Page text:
The preference relation of a player can be defined over a preference function. We consider the case where the preference relation is chosen to be the utility allocated to the player in a coalition. Thus, player prefers the coalition to iff,

(9)

Iii-B The Nash Stability

The stability concepts for a hedonic game are various. In the literature, a hedonic game is said individually stable, Nash stable, core stable, strict core stable, Pareto optimal, strong Nash stable, or, strict strong Nash stable. We refer to [bib:Existenceofstabilityinhedoniccoalitionformationgames] for a thorough definition of these different stability concepts. In this paper, we are only interested in the Nash stability because the players do not cooperate to take their decisions jointly.

Definition III.3 (Nash Stability)

A partition of players is Nash-stable whenever no player has incentive to unilaterally change his or her coalition to another coalition in the partition which can be mathematically formulated as: partition is said to be Nash-stable if no player can benefit from moving from his coalition to another existing coalition , i.e.:

(10)

which can be similarly defined over preference function as following:

(11)

Nash-stable partitions are immune to individual movements even when a player who wants to change does not need permission to join or leave an existing coalition [bogomonlaia].

Remark III.1

Stability concepts being immune to individual deviation are Nash stability, individual stability, contractual individual stability. Nash stability is the strongest within above. The notion of core stability has been used already in some models where immunity to coalition deviation is required [bib:hajdukova].

Remark III.2 (Impossibility of a stability concept)

In [bib:Barber], the authors propose some set of axioms which are non-emptiness, symmetry pareto optimality, self-consistency; and they analyze the existence of any stability concept that can satisfy these axioms. It is proven that for any game , there does not exist any solution which satisfies these axioms. In this work, we show how non-emptiness can be guaranteed using Nash stability as a solution concept.

Iii-C Aggregated Learning Model Parameters

When a stable partition exists, then this means that all the players (agents) are agreed to participate to federation. As a result of this, MAE utilizes the following aggregation of learning model parameters:

(12)
(13)

where is a weighting parameter showing how much MAE favors the aggregated learning model parameters of agents (players), shows the learning parameters of MAE’s local model. In summary, we have the following procedure:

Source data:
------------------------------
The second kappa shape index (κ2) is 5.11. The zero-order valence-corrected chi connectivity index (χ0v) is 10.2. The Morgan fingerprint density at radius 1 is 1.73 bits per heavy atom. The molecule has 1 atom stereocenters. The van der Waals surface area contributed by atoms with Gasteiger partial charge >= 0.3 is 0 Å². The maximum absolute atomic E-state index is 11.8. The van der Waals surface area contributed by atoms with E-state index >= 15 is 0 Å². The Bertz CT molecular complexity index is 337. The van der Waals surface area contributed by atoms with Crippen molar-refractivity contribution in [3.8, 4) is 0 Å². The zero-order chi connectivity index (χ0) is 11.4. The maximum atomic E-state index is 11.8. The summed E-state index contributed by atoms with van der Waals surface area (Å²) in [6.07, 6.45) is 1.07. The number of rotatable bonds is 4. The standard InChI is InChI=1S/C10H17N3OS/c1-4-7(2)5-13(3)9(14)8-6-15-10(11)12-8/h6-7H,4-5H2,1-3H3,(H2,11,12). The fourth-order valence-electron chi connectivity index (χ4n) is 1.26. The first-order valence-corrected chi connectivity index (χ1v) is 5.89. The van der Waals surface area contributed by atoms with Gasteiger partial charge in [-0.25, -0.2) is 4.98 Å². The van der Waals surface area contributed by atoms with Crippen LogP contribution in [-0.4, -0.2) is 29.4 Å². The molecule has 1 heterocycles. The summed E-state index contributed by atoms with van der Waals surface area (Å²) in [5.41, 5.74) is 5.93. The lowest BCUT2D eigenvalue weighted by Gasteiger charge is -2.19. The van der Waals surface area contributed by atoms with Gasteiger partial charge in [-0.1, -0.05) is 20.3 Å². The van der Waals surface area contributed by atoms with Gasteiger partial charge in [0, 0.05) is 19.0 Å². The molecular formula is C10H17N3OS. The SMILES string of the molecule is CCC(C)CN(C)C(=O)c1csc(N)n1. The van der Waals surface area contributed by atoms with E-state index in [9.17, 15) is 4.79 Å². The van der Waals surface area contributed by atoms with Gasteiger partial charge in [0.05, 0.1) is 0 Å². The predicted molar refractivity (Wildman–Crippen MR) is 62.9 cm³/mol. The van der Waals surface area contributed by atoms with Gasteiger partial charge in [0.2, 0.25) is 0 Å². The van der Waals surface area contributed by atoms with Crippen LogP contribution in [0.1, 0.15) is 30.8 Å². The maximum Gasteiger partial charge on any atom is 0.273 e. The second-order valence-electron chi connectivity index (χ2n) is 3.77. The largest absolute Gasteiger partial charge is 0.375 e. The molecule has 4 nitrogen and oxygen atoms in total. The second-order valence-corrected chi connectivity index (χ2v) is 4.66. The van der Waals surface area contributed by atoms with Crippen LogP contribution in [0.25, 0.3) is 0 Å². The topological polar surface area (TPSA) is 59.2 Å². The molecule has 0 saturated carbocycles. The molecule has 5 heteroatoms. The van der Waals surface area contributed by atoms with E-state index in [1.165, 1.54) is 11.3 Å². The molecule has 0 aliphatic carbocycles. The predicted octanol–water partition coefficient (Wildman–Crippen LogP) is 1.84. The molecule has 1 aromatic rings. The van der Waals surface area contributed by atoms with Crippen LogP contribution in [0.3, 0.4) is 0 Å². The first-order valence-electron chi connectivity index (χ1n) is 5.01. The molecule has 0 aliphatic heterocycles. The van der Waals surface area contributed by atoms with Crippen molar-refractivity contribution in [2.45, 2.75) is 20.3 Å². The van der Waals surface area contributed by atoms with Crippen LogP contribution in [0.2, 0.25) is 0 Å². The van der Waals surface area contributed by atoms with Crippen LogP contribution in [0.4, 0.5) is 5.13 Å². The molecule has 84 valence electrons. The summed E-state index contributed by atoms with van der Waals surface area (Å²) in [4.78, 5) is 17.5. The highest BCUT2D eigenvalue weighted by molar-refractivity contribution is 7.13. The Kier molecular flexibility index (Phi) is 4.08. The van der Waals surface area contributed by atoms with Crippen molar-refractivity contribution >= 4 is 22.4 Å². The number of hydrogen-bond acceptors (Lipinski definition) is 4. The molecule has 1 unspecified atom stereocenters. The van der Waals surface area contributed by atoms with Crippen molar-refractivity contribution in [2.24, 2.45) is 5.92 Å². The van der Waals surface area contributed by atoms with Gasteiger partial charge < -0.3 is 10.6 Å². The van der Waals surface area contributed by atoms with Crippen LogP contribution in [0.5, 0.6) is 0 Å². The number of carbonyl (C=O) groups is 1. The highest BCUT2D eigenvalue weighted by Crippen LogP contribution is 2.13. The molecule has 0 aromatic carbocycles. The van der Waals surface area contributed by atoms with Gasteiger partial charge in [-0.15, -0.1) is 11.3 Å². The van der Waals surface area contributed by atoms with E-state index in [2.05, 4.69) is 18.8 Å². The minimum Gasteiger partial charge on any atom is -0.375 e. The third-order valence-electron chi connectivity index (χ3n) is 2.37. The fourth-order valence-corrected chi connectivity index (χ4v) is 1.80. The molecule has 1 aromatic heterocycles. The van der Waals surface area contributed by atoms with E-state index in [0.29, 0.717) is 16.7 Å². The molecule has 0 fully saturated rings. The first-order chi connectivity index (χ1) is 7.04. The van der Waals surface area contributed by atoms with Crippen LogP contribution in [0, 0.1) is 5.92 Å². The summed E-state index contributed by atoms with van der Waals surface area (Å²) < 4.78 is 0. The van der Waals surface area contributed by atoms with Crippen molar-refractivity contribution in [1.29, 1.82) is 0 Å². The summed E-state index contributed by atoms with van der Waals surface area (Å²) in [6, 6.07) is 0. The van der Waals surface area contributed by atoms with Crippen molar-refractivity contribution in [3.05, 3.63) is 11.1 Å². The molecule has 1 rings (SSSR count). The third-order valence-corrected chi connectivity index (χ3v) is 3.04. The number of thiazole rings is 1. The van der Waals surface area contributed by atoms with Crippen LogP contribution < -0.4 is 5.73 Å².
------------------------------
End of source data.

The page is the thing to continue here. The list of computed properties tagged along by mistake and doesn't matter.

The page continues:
while Nash-stable partition exists

  1. Player (agent) sends information of , for all

  2. MAE calculate aggregated learning model parameters

end

Given , the expected value of loss function in federation can be calculated as following:

(14)

where

(15)

Iv The Nash-stable Set

As the utility associated with all possible coalitions are known, we are interested in finding a utility distribution to ensure Nash stability. We thus define a utility allocation method where as following:

(16)

which directly sets up a preference profile. The set of all possible utility allocation methods is denoted by . Let us define the mapping . Clearly, for any utility allocation method , mapping finds corresponding partition, i.e. . We define the Nash-stable set which includes all those efficient allocation methods that build the following set:

(17)

Let us define the set of constraints stemming from the preference function in order to check if the Nash-stable set is non-empty. Due to the utility bound, for any utility allocation method , we have for all called as budged balanced utility allocation which further can be given by

(18)

For simplicity, let us define marginal utility as following:

(19)

which results in the following constraints:

(20)

On the other hand, for any , the constraints that ensure the Nash stability are given by

(21)

Then, the Nash-stable set is non-empty, iif:

(22)

which allows us to conclude:

Theorem IV.1

The Nash-stable set can be non-empty.

Proof IV.1

We can check if the Nash-stable is non-empty by solving the following optimization problem:

If there exists any feasible solution of this problem, then we conclude that there is at least one utility allocation method which provides a Nash-stable partition.

However, searching in an exhaustive manner over the whole partitions is NP-hard as the number of partitions grows according to the Bell number. Typically, with only players, the number of partitions is as large as .

Iv-a Superadditive Utility

If the utility function is superadditive, then it is trivial to check that the marginal utility is also superadditive: , for all possible and such that . Due to eq. (18), we have

This result means that any player is better off in a larger coalition which ultimately all players have the most gain in the grand coalition. This is obvious from eq. (21) where for every player , for all .